In the past, wild horses were used to feeding on barren meadows with dry bushes. The fields we keep our horses on today are nothing like those of 200 years ago. Today’s high-performance dairy farming has resulted in the cultivation of grass varieties that are rich in energy, protein and sugar, which are optimal for cows but unsuitable for horses. Therefore, we should keep an eye on the fructan content of the grass to prevent diseases like laminitis.
What is fructan?
Fructan is a long-chain carbohydrate that serves the plant as a storage for excess energy. It is produced during photosynthesis. This is the case, for example, when it is sunny but temperatures are low, so that the energy gained is not used directly for growing and is therefore stored for the time being.
Why is fructan in issue?
Fructans are metabolized in the large intestine by bacteria and are rapidly fermentable. A large intake can lead to a shift in the intestinal flora. The carbohydrate-splitting bacteria increase to the detriment of the crude fiber-splitting bacteria. They die and release endotoxins, which enter the bloodstream via the damaged intestinal wall.
In the hoof corium, the toxins lead to small blood clots which impair the blood circulation. This process can lead to the development of laminitis. It was long thought that protein was the trigger for feeding-induced laminitis, but this assumption is now outdated. Of course, the development of laminitis is related to other factors such as previous illnesses, poor hoof condition, or feeding that is generally too high in carbohydrates. In addition, it is discussed to what extent mold toxins (endophytes) living in symbiosis with grasses have an influence.
When's the fructan-risk particularly high?
Basically, when the grass can not grow, it stores more fructan. This is the case, for example, when it is too cold or too dry.
In May and in October and November the highest levels of fructan are measured, as the grass is less able to grow at this time. In August and September, on the other hand, the fructan content in the grass is usually at its lowest.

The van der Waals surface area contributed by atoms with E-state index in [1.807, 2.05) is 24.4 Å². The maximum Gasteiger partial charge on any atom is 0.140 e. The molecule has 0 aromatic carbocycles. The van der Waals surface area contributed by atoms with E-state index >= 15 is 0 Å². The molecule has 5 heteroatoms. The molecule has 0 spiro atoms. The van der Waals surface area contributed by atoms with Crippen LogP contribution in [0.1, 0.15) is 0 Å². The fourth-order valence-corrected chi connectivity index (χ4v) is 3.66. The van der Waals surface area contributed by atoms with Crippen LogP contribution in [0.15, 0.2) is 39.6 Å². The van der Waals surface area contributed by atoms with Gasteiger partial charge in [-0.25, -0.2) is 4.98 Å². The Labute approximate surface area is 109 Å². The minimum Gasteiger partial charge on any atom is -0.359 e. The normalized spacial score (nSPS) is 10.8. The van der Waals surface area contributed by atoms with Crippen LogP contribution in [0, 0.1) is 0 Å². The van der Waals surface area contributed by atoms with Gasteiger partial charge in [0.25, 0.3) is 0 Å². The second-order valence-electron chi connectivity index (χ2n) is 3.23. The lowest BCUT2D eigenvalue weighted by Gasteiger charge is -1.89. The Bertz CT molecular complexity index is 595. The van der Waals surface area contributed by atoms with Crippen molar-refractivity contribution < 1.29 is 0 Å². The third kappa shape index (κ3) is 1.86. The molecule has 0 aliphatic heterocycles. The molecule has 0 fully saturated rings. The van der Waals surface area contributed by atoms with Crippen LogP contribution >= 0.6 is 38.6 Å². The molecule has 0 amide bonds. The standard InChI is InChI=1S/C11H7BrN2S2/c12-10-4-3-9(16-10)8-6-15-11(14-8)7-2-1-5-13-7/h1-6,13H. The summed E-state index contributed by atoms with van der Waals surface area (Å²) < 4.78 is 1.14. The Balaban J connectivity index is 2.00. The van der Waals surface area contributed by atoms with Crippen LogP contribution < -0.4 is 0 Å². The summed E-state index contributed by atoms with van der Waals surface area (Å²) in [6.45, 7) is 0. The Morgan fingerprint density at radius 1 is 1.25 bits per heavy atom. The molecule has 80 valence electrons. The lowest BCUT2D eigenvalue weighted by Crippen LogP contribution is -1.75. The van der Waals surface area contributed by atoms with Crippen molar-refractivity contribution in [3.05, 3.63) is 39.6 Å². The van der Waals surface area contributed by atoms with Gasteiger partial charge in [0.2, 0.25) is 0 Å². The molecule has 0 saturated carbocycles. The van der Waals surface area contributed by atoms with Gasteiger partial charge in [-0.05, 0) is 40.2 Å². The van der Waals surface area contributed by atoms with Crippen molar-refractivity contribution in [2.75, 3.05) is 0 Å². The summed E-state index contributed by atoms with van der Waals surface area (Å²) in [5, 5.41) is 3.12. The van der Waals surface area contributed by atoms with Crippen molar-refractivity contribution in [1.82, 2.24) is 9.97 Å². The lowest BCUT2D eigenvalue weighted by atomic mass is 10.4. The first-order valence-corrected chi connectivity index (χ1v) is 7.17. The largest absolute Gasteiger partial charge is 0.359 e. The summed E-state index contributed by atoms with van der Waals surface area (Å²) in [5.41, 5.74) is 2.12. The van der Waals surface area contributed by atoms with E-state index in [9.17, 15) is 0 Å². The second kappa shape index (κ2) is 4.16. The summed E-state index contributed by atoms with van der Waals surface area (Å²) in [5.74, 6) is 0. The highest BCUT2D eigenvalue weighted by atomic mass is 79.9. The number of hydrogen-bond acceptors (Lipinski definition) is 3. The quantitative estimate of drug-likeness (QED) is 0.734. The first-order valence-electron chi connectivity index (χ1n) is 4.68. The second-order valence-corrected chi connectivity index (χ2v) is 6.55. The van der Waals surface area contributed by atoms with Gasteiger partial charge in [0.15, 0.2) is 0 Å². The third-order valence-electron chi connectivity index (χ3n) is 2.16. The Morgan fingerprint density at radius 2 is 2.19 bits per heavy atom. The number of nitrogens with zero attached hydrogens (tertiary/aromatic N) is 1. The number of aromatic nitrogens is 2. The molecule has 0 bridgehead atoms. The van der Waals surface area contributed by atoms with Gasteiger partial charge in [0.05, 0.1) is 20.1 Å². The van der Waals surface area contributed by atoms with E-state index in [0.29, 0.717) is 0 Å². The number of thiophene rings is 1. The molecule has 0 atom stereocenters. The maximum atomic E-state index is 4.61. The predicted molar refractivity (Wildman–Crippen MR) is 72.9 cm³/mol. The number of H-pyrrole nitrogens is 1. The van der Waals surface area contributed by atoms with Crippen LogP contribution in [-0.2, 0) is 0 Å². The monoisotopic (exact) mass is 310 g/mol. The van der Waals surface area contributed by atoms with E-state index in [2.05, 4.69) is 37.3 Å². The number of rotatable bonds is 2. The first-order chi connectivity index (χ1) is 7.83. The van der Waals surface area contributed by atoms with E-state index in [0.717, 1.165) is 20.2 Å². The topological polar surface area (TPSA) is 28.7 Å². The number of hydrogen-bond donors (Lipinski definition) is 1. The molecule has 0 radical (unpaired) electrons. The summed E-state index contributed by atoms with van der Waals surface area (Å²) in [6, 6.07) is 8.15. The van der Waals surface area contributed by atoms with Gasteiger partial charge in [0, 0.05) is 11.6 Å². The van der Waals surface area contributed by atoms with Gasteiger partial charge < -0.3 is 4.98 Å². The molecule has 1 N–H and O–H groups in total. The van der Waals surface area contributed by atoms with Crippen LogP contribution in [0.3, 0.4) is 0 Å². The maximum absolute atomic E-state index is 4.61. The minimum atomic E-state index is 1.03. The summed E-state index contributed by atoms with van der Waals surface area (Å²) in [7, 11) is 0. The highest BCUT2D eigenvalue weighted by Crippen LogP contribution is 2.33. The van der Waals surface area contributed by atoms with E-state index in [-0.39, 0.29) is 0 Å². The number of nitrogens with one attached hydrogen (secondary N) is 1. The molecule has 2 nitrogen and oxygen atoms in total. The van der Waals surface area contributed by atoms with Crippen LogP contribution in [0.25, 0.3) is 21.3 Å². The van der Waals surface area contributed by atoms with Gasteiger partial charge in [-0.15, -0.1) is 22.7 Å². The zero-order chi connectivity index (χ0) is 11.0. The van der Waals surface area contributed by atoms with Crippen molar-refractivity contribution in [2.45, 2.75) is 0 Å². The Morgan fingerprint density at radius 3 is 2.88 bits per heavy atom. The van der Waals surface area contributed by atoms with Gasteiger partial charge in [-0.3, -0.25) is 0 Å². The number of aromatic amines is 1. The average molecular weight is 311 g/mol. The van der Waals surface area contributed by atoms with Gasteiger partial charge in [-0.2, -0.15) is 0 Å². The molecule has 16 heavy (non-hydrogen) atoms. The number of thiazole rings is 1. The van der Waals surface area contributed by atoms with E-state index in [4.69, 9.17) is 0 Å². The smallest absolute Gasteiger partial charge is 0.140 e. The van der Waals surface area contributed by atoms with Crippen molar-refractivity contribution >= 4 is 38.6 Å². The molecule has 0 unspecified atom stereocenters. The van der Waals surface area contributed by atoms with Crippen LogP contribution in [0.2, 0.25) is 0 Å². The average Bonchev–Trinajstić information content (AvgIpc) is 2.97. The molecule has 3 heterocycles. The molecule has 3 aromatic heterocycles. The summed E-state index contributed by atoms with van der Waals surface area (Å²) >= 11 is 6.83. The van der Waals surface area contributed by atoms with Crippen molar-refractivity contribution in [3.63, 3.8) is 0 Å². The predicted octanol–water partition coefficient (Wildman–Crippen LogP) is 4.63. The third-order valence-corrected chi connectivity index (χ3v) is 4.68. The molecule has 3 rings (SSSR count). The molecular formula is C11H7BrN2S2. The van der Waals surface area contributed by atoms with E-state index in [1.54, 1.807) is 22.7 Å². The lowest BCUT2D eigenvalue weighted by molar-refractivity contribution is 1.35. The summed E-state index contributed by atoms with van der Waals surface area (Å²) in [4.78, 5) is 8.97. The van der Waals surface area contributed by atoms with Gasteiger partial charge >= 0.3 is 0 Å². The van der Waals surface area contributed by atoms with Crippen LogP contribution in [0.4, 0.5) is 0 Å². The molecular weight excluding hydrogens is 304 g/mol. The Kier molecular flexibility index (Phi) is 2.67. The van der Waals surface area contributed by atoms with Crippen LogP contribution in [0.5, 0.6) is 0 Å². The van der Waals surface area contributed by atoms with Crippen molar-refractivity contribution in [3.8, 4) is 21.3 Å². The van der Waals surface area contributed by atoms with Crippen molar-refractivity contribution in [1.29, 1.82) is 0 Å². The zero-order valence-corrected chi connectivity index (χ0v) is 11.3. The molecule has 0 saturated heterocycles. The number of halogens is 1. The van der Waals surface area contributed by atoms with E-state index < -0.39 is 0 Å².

In her dissertation in 2002, Sandra Dahlhoff found that the fructan content depends strongly on the average temperature of the past 48 hours. If the temperature increases, the fructan content decreases. In addition, the fructan content in the grass is mainly related to the average temperature during the night. If it was colder than 8°C, the risk of high fructan content is usually higher. If the previous night was rather warm, the risk is somewhat lower, unless it was dry for a long time. Again: Whenever the grass grows, the fructan content decreases.
Especially critical: sun and frosty temperatures
The following situation is particularly problematic: a lot of sun and frosty or cold weather. Photosynthesis can take place here, but the energy produced is not converted into growth.
A popular belief among horse owners is that short mown grass is particularly high in fructan because it can hardly grow and therefore accumulates fructan. This is only partly correct, as regularly mowing the meadows to about 15 cm, can help reduce the sugar content in the grass.
The HorseAnalytics App
How can fertilizing help?
It may sound surprising: Applying nitrogenous fertilizer in spring also helps combat high fructan concentrations, since today’s high-sugar, high-performance grass, such as German ryegrass or meadow fescue, can only grow well in nutrient-rich soils. If the nutrients are lacking, the plant is stressed and produces fructan.
The roughage may also be of concern.
Roughage also contains fructan. Thus, up to 80% of the fructan from the grass can end up in the hay. Special care should be taken with the first cut and the second cut. Washing the hay in warm water will flush the sugars out of the hay. The rule here is to let it soak for at least 30 minutes. But be careful: at the same time bacteria can multiply explosively!
Which types of grass are particularly rich in fructan?
German ryegrass and meadow fescue are considered to be particularly rich in fructan. Fructan is mostly stored in the stem. In contrast, timothy, red fescue, meadow foxtail and cocksfoot are low in fructan. Typically, a mixture of the different grass species is found in German pastures.
How can HorseAnalytics help?
Our HorseAnalytics app helps you by displaying the fructan risk at your horse’s location using a traffic light system. The app processes the weather data at your horse’s location and thus provides forecasts. This is an enormous relief, especially for horses with EMS or Cushing’s disease.